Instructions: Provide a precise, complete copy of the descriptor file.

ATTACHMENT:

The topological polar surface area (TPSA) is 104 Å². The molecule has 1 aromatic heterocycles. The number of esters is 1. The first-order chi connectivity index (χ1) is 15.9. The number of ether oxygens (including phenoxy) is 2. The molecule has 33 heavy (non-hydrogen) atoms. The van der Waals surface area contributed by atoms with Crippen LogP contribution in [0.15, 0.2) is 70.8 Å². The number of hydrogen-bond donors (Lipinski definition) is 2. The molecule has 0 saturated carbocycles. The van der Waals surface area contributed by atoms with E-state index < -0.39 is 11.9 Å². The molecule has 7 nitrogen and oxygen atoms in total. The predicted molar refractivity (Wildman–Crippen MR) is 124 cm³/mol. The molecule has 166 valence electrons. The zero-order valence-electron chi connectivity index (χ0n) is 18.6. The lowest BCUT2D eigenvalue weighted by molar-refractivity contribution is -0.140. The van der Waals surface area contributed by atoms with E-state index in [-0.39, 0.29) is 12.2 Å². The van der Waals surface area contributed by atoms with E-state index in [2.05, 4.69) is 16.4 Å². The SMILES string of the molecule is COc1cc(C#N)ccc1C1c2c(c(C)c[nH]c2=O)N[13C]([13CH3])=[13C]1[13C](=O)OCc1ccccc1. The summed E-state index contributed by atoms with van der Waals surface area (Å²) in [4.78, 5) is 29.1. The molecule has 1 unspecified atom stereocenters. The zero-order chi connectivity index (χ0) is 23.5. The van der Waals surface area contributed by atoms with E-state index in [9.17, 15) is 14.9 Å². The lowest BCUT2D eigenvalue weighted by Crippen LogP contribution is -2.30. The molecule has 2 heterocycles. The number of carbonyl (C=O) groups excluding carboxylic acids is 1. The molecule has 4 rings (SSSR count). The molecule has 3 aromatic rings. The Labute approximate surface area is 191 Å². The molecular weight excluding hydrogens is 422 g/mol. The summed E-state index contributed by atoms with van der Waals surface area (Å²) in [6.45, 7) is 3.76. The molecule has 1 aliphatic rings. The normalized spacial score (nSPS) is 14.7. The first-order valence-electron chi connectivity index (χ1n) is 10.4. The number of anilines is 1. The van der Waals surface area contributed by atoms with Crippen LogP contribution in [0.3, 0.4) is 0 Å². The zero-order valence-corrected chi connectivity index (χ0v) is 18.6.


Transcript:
The topological polar surface area (TPSA) is 104 Å². The molecule has 1 aromatic heterocycles. The number of esters is 1. The first-order chi connectivity index (χ1) is 15.9. The number of ether oxygens (including phenoxy) is 2. The molecule has 33 heavy (non-hydrogen) atoms. The van der Waals surface area contributed by atoms with Crippen LogP contribution in [0.15, 0.2) is 70.8 Å². The number of hydrogen-bond donors (Lipinski definition) is 2. The molecule has 0 saturated carbocycles. The van der Waals surface area contributed by atoms with E-state index < -0.39 is 11.9 Å². The molecule has 7 nitrogen and oxygen atoms in total. The predicted molar refractivity (Wildman–Crippen MR) is 124 cm³/mol. The molecule has 166 valence electrons. The zero-order valence-electron chi connectivity index (χ0n) is 18.6. The lowest BCUT2D eigenvalue weighted by molar-refractivity contribution is -0.140. The van der Waals surface area contributed by atoms with E-state index in [-0.39, 0.29) is 12.2 Å². The van der Waals surface area contributed by atoms with E-state index in [2.05, 4.69) is 16.4 Å². The SMILES string of the molecule is COc1cc(C#N)ccc1C1c2c(c(C)c[nH]c2=O)N[13C]([13CH3])=[13C]1[13C](=O)OCc1ccccc1. The summed E-state index contributed by atoms with van der Waals surface area (Å²) in [4.78, 5) is 29.1. The molecule has 1 unspecified atom stereocenters. The zero-order chi connectivity index (χ0) is 23.5. The van der Waals surface area contributed by atoms with E-state index in [9.17, 15) is 14.9 Å². The lowest BCUT2D eigenvalue weighted by Crippen LogP contribution is -2.30. The molecule has 2 heterocycles. The number of carbonyl (C=O) groups excluding carboxylic acids is 1. The molecule has 4 rings (SSSR count). The molecule has 3 aromatic rings. The Labute approximate surface area is 191 Å². The molecular weight excluding hydrogens is 422 g/mol. The summed E-state index contributed by atoms with van der Waals surface area (Å²) in [6.45, 7) is 3.76. The molecule has 1 aliphatic rings. The normalized spacial score (nSPS) is 14.7. The first-order valence-electron chi connectivity index (χ1n) is 10.4. The number of anilines is 1. The van der Waals surface area contributed by atoms with Crippen LogP contribution in [0.3, 0.4) is 0 Å². The zero-order valence-corrected chi connectivity index (χ0v) is 18.6.